Jennifer Aniston Stole My Life

theatre · purple turtle productions · Ages 12+ · United States

world premiere
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June 18, 2012 certified reviewer

My overall impression

The world premiere of “Jennifer Aniston Stole My Life” by Jon Courie, directed by Deborah Geffner, is taking place at the Hudson Guild Theater during the Hollywood Fringe Festival, featuring four Emmy Award winning and Tony nominated cast members. Image and Likeness LLC produced the dark and comic play.

“Jennifer Aniston Stole My Life” is what you get if you took four characters from a sitcom with a heart of gold, stuck them in a Sam Shepard play and sprinkled in some arsenic. It’s the Fall of 2009 in a dilapidated North Hollywood apartment. Rue Murphy (Barbara Keegan) has a failing house-cleaning business, a stalled acting career, five maxed out credit cards, and a grown-up, ex-child star but now dependent daughter named Lo (Jesse Holcomb) who, to put it kindly, now spends most days “knitting with only one needle.”

Neighbor, part-time porn producer, and building manager Morty Saks (Barry Gordon) wants the rent as well as Rue’s good Glenfiddich whiskey which he freely helps himself to each time he visits. He may have a bad back, but his interest in the ladies never fails him. Gordon is a pleasure to watch in his depravity.

To make ends meet, Rue sublets their not-so-spare bedroom to Shari Katzin (Diana Wright), a newly-hatched LA transplant, whose ruthless optimism will surely tip the precarious balance of their lives for better… or…maybe in the other direction. For when Shari gets her big break with assistance from the three others, Rue’s green-eyed monster rears its ugly head and sends her into a tail spin.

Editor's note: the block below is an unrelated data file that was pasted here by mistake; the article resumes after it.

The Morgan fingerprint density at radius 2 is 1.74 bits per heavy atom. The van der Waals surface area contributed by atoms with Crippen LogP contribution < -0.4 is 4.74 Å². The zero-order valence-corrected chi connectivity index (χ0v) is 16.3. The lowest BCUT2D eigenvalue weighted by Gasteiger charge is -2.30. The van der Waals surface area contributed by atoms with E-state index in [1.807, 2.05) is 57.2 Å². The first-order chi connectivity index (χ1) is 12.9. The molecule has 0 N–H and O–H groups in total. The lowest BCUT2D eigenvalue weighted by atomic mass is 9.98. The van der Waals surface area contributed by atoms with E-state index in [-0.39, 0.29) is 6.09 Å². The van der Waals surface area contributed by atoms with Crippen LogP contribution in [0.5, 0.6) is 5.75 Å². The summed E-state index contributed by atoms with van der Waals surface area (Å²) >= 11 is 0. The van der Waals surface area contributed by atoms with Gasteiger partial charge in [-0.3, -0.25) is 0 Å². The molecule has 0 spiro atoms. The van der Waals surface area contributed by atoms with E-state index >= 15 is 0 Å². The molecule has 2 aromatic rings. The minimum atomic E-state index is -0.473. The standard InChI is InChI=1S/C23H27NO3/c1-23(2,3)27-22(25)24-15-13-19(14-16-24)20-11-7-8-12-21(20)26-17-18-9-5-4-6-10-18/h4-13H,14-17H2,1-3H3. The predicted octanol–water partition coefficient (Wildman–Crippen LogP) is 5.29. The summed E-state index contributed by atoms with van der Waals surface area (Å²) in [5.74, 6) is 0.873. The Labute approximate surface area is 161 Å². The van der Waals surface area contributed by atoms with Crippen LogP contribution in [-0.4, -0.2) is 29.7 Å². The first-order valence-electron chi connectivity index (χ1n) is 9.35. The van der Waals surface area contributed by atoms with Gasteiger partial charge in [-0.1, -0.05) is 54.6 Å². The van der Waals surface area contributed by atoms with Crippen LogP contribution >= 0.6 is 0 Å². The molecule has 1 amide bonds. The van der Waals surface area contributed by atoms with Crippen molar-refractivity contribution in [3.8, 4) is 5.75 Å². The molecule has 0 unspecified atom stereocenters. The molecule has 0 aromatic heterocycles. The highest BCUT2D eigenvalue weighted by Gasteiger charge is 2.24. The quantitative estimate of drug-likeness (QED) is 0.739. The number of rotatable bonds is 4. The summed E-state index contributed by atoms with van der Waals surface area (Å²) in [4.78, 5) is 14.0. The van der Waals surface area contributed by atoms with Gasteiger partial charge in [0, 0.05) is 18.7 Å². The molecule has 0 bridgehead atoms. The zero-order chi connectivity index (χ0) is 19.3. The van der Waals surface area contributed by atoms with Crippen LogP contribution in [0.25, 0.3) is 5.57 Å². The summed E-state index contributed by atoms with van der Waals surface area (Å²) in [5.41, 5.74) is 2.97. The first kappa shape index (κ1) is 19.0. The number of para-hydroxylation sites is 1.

In this grey world of reality TV shows, chemical cocktails, and financial anorexia, Jennifer Aniston glimmers as a beacon of beauty and hope, a symbol of all that is healthy and good, the ideal embodiment of that most glorious American creature, The Celebrity. But as Rue discovers, be careful what you wish for, you just might (never) get it.

While the play is full of laughs and wide-eyed optimism, it is also full of despair. Mother-daughter relationships are never easy, and Keegan and Holcomb authentically play co-dependency for all it is worth. But since Rue and Lo suffer from mental illness in varying degrees, neither seems to be able to do anything about it other than try to medicate it away when it becomes a problem. But even that decision has fateful consequences at the end.

Enjoy the laughs, enjoy the ridiculous nature of “celebrity,” and be surprised at what a Mother’s love allows her to do.

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By Shari Barrett
June 17, 2012

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